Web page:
My nerves and soul need soothing, calming. I need pure chamomile, straight, concentrated, unrefined. I am taking it in tea, in bouquets, in wholesale.

And yellow. Golden petals, sunshine hues. Anything that complements the new coats of blue paint on the workshop. I love love love the blue I see out the window from the kitchen sink, from the dining table, when I walk to the chickens, and around the garden. I pay it homage with egg yolk yellow ranunculus, and daydreams of towering sunflowers.



Alex is painting. Max is studying. William is figuring things out. Geoff is winding things down, and sees a break coming, any day now. Maria is registered for high school, and diligently preparing, happily anticipating.

And I am still sketching. Still playing with India ink and ratty-rats. I have stacks and books, and nests of ratty-rats, and other works. Works in Progress, attempts, sketches, rough drafts... I am still using the language of someone unsure, a student, an apologetic novice, and I don't know what to do with all these rats and other works. A long time ago, I dreamt of writing books, especially for children, but I wanted to illustrate them. I wanted to illustrate them, but I was no artist, and I was too shy or lazy or busy or doubtful to learn. Now, I am learning, and I think, "Maybe now I can write a book. Maybe." Only, I seem to have lost the muse for writing. Is it a muse? Or am I too shy, too doubtful, or busy? I have been trying. It feels downside up, not having a story, but feeling closer to having the pictures.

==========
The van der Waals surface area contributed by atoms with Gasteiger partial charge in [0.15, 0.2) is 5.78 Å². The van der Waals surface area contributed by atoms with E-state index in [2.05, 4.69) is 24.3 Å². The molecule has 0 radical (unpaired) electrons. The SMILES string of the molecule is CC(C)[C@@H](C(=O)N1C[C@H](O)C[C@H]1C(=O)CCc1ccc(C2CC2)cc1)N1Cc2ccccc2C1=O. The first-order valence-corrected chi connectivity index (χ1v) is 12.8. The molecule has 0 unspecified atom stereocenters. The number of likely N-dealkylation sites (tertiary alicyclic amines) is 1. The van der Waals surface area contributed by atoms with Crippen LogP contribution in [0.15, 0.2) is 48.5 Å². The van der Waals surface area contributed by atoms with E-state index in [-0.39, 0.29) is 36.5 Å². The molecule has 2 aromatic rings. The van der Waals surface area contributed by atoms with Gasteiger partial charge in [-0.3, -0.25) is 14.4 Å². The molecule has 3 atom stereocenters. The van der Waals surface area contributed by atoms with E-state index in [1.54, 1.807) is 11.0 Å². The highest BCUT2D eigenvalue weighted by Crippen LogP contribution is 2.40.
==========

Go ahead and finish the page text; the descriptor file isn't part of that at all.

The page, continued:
Monday, April 02, 2018

Some Pictures From My Phone

Next month is my anniversary of blogging, Chickenblogging. I will have been blogging for sixteen years. There have been 3,736 times when I had something to say, to share, to express, wanted to demonstrate a process, to show a thing that I found beautiful or sad, or absurd, and I published it in this space, my blog. Early on, the pictures I shared were all in my head, and I relied on my words to convey what I saw. My skills and the technology available, were limited. These days, it's all about the pictures. I love that I can share them, and I think using the blog as our photo album is probably the most compelling reason for maintaining my blog... I just enjoy keeping up our picture book, marking passages, reflecting on the days we are living. Of course, I can't talk about blogging without saying how much I've loved and appreciated comments, discussions, exchanges, friendships, visits, meeting up... we've been very fortunate to enjoy a whole spectrum of connections through blogging, and that has been priceless.